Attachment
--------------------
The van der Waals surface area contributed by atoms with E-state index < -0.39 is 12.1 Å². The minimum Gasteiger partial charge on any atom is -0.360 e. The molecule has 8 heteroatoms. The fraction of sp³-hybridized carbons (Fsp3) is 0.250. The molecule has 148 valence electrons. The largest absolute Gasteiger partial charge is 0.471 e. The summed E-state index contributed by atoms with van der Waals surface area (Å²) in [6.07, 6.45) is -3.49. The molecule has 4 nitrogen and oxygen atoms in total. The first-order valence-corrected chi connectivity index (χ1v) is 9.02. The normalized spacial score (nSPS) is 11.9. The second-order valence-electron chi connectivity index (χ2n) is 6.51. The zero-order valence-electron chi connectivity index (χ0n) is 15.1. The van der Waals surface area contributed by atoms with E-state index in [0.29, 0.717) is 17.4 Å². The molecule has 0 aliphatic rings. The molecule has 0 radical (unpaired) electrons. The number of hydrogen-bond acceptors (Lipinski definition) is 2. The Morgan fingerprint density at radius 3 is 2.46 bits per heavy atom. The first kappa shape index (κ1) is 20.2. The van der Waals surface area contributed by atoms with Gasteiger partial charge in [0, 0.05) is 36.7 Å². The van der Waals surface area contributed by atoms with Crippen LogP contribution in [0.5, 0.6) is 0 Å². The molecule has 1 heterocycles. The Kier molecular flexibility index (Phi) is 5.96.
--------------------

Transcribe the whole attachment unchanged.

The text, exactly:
The van der Waals surface area contributed by atoms with E-state index < -0.39 is 12.1 Å². The minimum Gasteiger partial charge on any atom is -0.360 e. The molecule has 8 heteroatoms. The fraction of sp³-hybridized carbons (Fsp3) is 0.250. The molecule has 148 valence electrons. The largest absolute Gasteiger partial charge is 0.471 e. The summed E-state index contributed by atoms with van der Waals surface area (Å²) in [6.07, 6.45) is -3.49. The molecule has 4 nitrogen and oxygen atoms in total. The first-order valence-corrected chi connectivity index (χ1v) is 9.02. The normalized spacial score (nSPS) is 11.9. The second-order valence-electron chi connectivity index (χ2n) is 6.51. The zero-order valence-electron chi connectivity index (χ0n) is 15.1. The van der Waals surface area contributed by atoms with E-state index in [0.29, 0.717) is 17.4 Å². The molecule has 0 aliphatic rings. The molecule has 0 radical (unpaired) electrons. The number of hydrogen-bond acceptors (Lipinski definition) is 2. The Morgan fingerprint density at radius 3 is 2.46 bits per heavy atom. The first kappa shape index (κ1) is 20.2. The van der Waals surface area contributed by atoms with Gasteiger partial charge in [0, 0.05) is 36.7 Å². The van der Waals surface area contributed by atoms with Crippen LogP contribution in [0.5, 0.6) is 0 Å². The molecule has 1 heterocycles. The Kier molecular flexibility index (Phi) is 5.96.